Residents of central and eastern Japan are preparing themselves for possibly the most destructive storm in over 60 years.
SCMP reports that the Hagibis, which is the Philippine word for "speed", is expected to hit near Nagoya in central Japan on Oct. 12.
Possibly one of the strongest typhoons since 1958
In Sep. 2019, Typhoon Faxai hit eastern Japan, killing three people and injuring dozens more.
The typhoon also left 930,000 people without power, and it took two weeks for some areas to have electricity restored.
A professor at Nagoya University, Kazuhisa Tsuboki, who specialises in the study of super typhoons, warned that the incoming storm was "significantly stronger" than Faxai.
"When it makes landfall, Hagibis may be one of the strongest to hit Tokyo since 1958, when Typhoon Ida struck Tokyo. That was a serious disaster and more than 1,200 people died," Tsuboki said.
SIA, Scoot flights affected
A number of SIA and Scoot flights have also been affected as airlines prepare for the super typhoon.
According to Scoot's website, a total of 15 flights between Oct. 12 and Oct. 13 will be affected.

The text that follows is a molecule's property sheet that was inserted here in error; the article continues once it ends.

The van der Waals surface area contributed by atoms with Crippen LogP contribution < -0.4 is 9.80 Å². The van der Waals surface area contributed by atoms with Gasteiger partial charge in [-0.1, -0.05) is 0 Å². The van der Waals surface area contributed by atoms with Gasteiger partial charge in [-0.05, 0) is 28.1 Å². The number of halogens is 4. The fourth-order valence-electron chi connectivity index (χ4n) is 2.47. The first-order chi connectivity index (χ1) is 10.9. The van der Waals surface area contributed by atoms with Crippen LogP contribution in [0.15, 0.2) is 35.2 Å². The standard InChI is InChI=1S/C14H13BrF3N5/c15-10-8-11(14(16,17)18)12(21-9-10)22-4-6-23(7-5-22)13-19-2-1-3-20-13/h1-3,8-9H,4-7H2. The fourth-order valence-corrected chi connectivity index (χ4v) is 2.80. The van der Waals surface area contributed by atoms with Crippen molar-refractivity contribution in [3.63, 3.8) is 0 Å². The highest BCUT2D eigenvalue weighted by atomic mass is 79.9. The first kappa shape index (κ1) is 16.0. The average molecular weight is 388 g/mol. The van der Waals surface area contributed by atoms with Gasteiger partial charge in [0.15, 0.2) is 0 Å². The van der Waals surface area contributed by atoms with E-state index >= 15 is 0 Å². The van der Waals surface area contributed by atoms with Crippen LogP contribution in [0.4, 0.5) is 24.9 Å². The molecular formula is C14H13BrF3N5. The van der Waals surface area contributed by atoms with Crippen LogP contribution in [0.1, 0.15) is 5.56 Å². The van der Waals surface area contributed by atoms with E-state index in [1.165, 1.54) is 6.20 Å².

Affected destinations include Tokyo, Osaka, Kaohsiung and Taipei.
Seven of these flights have been rescheduled, while eight flights are cancelled.
More information on the affected flights can be found on Scoot's website.
Scoot is offering affected customers a full refund of their unused itinerary value in the form of a Scoot travel voucher.
Affected customers may also rebook their flight to a later travel date, up to 14 days from original departure date. The rebooked flights must have the same origin and destination, subject to availability, at no additional charge.
For SIA, six of its flights on Oct. 12 have been retimed, with four flights moved to an earlier time to avoid the super typhoon.
Passengers should refer to SIA's website for more information regarding the change in flight schedules.
F1 practice and qualifying sessions cancelled
The organisers of Japan's F1 Grand Prix have cancelled all practice and qualifying sessions scheduled for Oct. 12, due to the approach of the super typhoon.
Reuters reports that the hour-long qualifying session, which decides the grid order for the race, will now be held on Oct. 13.
The final practice session, which would normally take place before qualifying, will be cancelled.
The circuit would be closed to the public and the media on Oct. 12, but the race itself will go ahead as planned on Oct. 13.
F1's governing body, the FIA, said that it agreed with the decision made by the organisers of the Japan F1 Grand Prix.
"FIA and Formula One support this decision in the interest of safety for the spectators, competitors and everyone at the Suzaka Circuit," it said.
Top image from NASA Earth observatory.